The Little Match Girl evokes the heartache of one character’s final moments


The Dying of the Light

It’s a sad story, but one that’s been told time and time again for more than 100 years. Alone on a frigid night, the last of the year, a young girl spends her final moments warmed only by the matches she had failed to sell that evening. In the dying light of each flame, she is comforted by visions of a better life — a warm stove, a Christmas feast — these are the hallucinations that flash by in her final moments. Finally, as the feeling leaves her hands and the life leaves her body, the girl’s late grandmother appears through the match light. Struck by the vision of the only person who had ever loved her, the girl struggles to strike her remaining matches to keep the fire burning. In that final moment, she is carried away by her grandmother as the two set out for a place where there is no more cold, or hunger, or fear.

This is the tragic ending of Hans Christian Andersen’s “The Little Match Girl,” but the story remains alive today.

Adapting “The Little Match Girl” for the stage and making the show’s U.S. premiere, avant-garde composer Helmut Lachenmann, conductor John Kennedy, and directors Mark Down and Phelim McDermott bring the short story to life as an opera that explores the final moments of its main character and the society that allowed her to perish all alone.

“It is such a beautiful sort of tale that the horror of it and the fact she’s called a little match girl and it’s Hans Christian Andersen, you sort of don’t notice quite what an anti-capitalist, brutal metaphor it is,” says Down of master-puppeteers Blind Summit Theatre. “It’s been adapted a lot by cartoonists and it’s always very cute. This is a very un-cute, very truthful rendition. You really go through the cold and the freezing.”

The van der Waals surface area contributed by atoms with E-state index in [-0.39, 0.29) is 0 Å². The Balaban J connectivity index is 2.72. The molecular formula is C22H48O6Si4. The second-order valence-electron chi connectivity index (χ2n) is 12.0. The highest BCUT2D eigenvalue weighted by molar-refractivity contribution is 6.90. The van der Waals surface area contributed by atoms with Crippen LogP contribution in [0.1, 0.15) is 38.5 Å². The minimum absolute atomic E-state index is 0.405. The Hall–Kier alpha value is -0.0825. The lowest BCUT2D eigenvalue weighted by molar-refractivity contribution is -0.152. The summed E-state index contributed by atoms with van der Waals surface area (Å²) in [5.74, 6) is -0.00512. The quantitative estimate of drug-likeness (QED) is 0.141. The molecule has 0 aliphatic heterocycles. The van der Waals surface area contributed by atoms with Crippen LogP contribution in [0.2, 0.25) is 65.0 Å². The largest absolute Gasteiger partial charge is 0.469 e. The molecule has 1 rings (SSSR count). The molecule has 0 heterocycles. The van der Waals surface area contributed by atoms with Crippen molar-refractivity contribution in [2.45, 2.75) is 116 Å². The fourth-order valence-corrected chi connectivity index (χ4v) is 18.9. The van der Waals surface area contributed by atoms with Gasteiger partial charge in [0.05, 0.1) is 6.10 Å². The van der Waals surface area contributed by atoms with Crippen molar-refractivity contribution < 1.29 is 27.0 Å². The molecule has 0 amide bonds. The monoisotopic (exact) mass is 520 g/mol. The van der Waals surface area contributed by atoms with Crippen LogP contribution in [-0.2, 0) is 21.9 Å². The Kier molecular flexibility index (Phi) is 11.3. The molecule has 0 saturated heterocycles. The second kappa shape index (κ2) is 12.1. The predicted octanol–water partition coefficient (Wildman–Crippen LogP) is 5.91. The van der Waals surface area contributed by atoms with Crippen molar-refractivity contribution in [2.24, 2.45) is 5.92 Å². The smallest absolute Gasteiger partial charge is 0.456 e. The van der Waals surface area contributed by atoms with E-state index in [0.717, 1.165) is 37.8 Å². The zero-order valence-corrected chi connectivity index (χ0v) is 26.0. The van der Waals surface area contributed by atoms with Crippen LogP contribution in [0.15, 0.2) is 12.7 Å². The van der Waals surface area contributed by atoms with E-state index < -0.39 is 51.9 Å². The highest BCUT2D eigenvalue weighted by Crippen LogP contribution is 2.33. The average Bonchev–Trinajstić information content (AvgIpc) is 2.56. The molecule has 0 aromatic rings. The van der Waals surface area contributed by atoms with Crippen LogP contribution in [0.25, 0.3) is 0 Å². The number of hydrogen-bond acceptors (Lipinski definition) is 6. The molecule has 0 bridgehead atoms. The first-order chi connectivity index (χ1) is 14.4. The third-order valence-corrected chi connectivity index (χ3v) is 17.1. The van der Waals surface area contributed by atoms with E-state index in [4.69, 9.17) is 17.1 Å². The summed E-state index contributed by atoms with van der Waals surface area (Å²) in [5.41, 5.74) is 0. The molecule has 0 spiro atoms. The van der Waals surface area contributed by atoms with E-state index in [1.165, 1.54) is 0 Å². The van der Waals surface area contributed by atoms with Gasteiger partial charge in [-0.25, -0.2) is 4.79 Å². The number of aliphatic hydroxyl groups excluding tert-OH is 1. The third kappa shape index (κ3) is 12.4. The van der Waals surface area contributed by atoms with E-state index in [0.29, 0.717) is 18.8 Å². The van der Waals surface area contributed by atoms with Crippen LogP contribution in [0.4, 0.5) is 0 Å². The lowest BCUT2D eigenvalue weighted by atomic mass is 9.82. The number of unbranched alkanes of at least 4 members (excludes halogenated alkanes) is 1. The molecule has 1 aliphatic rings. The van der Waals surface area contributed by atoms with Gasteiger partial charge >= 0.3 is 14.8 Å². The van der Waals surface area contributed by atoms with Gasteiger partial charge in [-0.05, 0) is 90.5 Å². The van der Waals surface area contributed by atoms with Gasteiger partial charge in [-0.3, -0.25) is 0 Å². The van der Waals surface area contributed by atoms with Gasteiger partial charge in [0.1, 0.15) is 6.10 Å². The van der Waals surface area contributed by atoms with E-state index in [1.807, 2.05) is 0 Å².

Told visually using shadow puppets and minimal, yet dynamic lighting, Lachenmann’s composition serves as the foundation of the production. Shifting from atmospheric hisses, scratches, and pops to thundering orchestral swells, the music is felt as much as it is heard. Surrounding the audience will be more than 100 musicians from the Spoleto Festival USA Orchestra and the Westminster Choir — all working together to create a sonic landscape that transports the crowd to a dim street corner as they witness the final moments of a freezing young girl. Positioned on an elevated stage that wraps around the audience, the orchestra works its way through Lachenmann’s score in a way that captures the inescapable nature of the Little Match Girl’s cold fate. Ignoring traditional structure and melody, it’s a piece of music that sticks with you in ways you might not expect. The experience is made all the more remarkable as the audience is left alone in the dark, catching glimpses of the story’s tragic protagonist through the match light.

“I think the shadows and the darkness and the light really help you hear the music. I think our task is to give people an experience of the music that is as bizarre and extraordinary as the music is, but also an enriching experience overall,” says Down. “It is a sort of fairy tale, but it is a pretty political version of ‘The Little Match Girl.'”

Looking back at when he first began to examine the opera and envision what the production would become, Down remembers sitting in his workshop, listening to music in the dark with lights and images flashing on and off around him.

“The music just started to sound fantastic and then the sort of horror element of sitting in the dark is incredible,” he says. “It’s a rich experience. I think that’s what we’ve got to achieve. And in its very strange way, it does basically tell the story of the Little Match Girl.”

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